Everything You Wanted To Know (or not) About: Starfruit

Thursday, April 26, 2012

You've seen them. In the grocery store, in the unflamboyant lonely basket near the banana section that houses the "bizarre" looking fruit. You know the ones -- the hairy balls that are kiwi (you've managed to get past that now), the papaya that you didn't realize was actually that huge and houses so many pearly black seeds, and....a bizarre tubular fruit with waxy yellow skin.

Carambola, or known more commonly as starfruit, is a fascinating fruit with amazing flavor and incredible presence. Usually formed into a classic five-point star (but can also have up to 7!), once you slice the tube cross-wise you yield beautiful transparent fruit in the shape of a star. Simply put: they are beautiful. And extremely tasty. The starfruit has an amazing peculiar sweetness unlike anything you've ever eaten before, with a slight undertone of sour or tart. The skin is extremely thin and edible, and the seeds are teeny tiny and also edible. The texture of the fruit is crisp and full of moisture, much like an asian pear, and holds its shape well even thinly sliced.

The starfruit is native to Southeast Asia, the South Pacific, and Eastern Asia although today it's grown also in the Caribbean, Florida, and in Central and South America. The plant thrives on a warm, moist climate. Prime starfruit season is August to February, although now you can find them year round given their global farming.

And a special note: if you're suffering from kidney issues then stay away from the starfruit. Although very healthy and high in antioxidants and vitamin C in particular, the fruit contains oxalic acid which is known to cause kidney stones and severe and very dangerous symptoms in those who have kidney disease, especialy who are at the stage of kidney failure. If your kidneys are fine, then please enjoy this most special and healthy of fruits!

But how do you use it? The fruit is best eaten as is -- simply sliced fresh and eaten like that. They go great in salads, so you can slice some and replace a fruit component in a composed salad with them for example. They can be cooked and made into a chutney or used for a curry, but admittedly they are more water than juicy, so you won't get the consistency you ideally want for a cooked food from them. You can also use them as a cracker -- slice the stars a bit thicker to make them sturdier, then top with an herbed goat cheese or ricotta cheese mixed with roasted garlic and fresh herbs. They also make a fun and unexpected addition to any fruit platter. But my personal favorite way is to squeeze out the juice and make a cocktail, then use a slice to garnish the glass.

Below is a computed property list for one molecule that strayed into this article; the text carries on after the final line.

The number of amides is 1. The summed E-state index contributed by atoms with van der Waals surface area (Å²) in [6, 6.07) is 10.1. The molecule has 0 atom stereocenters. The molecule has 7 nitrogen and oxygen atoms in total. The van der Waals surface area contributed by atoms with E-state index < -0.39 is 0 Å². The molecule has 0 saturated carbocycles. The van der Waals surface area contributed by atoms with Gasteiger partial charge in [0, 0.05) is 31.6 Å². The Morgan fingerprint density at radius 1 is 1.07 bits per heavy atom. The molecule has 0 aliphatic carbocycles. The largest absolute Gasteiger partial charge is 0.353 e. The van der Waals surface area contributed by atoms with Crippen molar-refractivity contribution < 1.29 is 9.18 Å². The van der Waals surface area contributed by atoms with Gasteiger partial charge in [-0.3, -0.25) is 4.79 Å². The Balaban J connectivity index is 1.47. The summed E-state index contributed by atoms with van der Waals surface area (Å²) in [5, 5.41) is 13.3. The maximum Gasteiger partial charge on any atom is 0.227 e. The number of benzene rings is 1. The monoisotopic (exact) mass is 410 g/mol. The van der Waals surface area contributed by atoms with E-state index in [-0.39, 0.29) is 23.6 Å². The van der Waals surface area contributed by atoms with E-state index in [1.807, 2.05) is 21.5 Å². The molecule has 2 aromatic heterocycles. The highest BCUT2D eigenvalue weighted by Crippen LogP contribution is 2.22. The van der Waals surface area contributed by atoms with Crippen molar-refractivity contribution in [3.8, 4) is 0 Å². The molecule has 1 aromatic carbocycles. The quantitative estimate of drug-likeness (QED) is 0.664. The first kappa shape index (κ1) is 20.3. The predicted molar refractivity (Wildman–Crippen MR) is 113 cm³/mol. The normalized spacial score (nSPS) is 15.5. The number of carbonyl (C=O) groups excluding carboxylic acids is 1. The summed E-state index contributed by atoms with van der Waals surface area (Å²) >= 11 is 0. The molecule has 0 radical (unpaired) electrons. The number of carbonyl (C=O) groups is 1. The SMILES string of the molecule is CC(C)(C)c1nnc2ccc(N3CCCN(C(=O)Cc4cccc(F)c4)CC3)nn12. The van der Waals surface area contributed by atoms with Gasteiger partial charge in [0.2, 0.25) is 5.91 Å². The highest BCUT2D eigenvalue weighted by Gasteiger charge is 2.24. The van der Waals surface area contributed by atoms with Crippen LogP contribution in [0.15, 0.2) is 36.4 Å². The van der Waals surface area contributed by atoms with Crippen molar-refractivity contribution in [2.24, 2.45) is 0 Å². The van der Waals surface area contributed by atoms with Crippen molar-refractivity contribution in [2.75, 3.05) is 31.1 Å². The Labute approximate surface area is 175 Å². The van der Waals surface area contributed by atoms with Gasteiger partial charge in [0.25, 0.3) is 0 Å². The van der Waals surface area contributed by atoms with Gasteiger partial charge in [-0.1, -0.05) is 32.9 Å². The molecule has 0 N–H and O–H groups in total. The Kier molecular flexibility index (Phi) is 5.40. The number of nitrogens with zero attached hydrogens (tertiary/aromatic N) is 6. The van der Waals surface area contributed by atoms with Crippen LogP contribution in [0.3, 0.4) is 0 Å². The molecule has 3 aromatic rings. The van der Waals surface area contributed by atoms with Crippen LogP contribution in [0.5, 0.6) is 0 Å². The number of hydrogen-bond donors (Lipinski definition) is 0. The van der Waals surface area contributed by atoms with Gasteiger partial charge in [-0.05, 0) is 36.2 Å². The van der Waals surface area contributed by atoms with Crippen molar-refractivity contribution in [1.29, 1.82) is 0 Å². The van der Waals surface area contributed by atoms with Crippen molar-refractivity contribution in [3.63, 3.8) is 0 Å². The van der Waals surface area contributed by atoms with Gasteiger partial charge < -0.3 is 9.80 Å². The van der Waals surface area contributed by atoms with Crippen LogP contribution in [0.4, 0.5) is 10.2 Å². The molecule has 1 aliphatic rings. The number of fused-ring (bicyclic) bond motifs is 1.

Here's a very simple recipe using starfruit in a salad. The flavor compliments the tender spinach and punchy goat cheese, and please do use a champagne vinegar for the vinaigrette so as not to overpower the incredible flavor of the fruit! Enjoy!

Spinach Salad with Starfruit and Goat Cheese
4 cups baby spinach
1 large starfruit, sliced into 1/4" thick sliced stars
about 1/2 cup (small log) fresh goat cheese (aka "chevre")
course sea salt
freshly ground black pepper
1/4 cup extra virgin olive oil
2 Tbsp champagne vinegar
1/2 tsp fresh thyme leaves, picked off the stem

Place the spinach in a large mixing bowl and season with salt and pepper to taste. In a smaller bowl, whisk together the olive oil, vinegar, and thyme until emulsified. Take some of the vinaigrette and pour it over the spinach and toss, reserving the rest of the vinaigrette to spoon over the rest of the salad. Portion out the tossed spinach onto 4 plates. Add sliced starfruit to each plate, nuzzling it on top and into the leaves. Dot the plates with some goat cheese, then give another small round of pepper to the plates. Spoon some vinaigrette over the cheese and fruit and serve immediately.

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